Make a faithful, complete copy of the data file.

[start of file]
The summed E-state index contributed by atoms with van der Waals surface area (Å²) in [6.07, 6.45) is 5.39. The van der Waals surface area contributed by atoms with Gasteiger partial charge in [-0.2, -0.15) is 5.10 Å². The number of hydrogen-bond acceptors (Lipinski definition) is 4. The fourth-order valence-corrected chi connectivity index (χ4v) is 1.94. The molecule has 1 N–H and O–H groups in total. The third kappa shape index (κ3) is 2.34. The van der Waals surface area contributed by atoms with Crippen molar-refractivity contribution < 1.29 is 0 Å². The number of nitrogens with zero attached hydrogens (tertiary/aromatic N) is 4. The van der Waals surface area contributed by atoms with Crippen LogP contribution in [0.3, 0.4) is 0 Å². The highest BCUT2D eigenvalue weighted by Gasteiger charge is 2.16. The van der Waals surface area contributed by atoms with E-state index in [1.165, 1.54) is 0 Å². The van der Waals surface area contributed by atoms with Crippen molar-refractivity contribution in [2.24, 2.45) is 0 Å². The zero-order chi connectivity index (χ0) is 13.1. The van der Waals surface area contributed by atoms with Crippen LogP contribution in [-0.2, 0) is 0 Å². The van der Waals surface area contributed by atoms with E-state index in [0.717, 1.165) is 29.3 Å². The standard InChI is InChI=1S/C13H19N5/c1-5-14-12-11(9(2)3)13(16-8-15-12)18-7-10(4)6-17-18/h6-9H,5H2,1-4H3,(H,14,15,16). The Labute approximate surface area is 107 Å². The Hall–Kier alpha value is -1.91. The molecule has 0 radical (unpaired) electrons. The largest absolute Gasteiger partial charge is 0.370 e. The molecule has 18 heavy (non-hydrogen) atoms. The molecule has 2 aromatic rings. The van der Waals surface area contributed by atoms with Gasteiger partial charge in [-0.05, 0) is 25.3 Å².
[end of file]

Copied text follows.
The summed E-state index contributed by atoms with van der Waals surface area (Å²) in [6.07, 6.45) is 5.39. The van der Waals surface area contributed by atoms with Gasteiger partial charge in [-0.2, -0.15) is 5.10 Å². The number of hydrogen-bond acceptors (Lipinski definition) is 4. The fourth-order valence-corrected chi connectivity index (χ4v) is 1.94. The molecule has 1 N–H and O–H groups in total. The third kappa shape index (κ3) is 2.34. The van der Waals surface area contributed by atoms with Crippen molar-refractivity contribution < 1.29 is 0 Å². The number of nitrogens with zero attached hydrogens (tertiary/aromatic N) is 4. The van der Waals surface area contributed by atoms with Crippen LogP contribution in [0.3, 0.4) is 0 Å². The highest BCUT2D eigenvalue weighted by Gasteiger charge is 2.16. The van der Waals surface area contributed by atoms with E-state index in [1.165, 1.54) is 0 Å². The van der Waals surface area contributed by atoms with Crippen molar-refractivity contribution in [2.24, 2.45) is 0 Å². The zero-order chi connectivity index (χ0) is 13.1. The van der Waals surface area contributed by atoms with Crippen LogP contribution in [-0.2, 0) is 0 Å². The van der Waals surface area contributed by atoms with E-state index in [0.717, 1.165) is 29.3 Å². The standard InChI is InChI=1S/C13H19N5/c1-5-14-12-11(9(2)3)13(16-8-15-12)18-7-10(4)6-17-18/h6-9H,5H2,1-4H3,(H,14,15,16). The Labute approximate surface area is 107 Å². The Hall–Kier alpha value is -1.91. The molecule has 0 radical (unpaired) electrons. The largest absolute Gasteiger partial charge is 0.370 e. The molecule has 18 heavy (non-hydrogen) atoms. The molecule has 2 aromatic rings. The van der Waals surface area contributed by atoms with Gasteiger partial charge in [-0.05, 0) is 25.3 Å².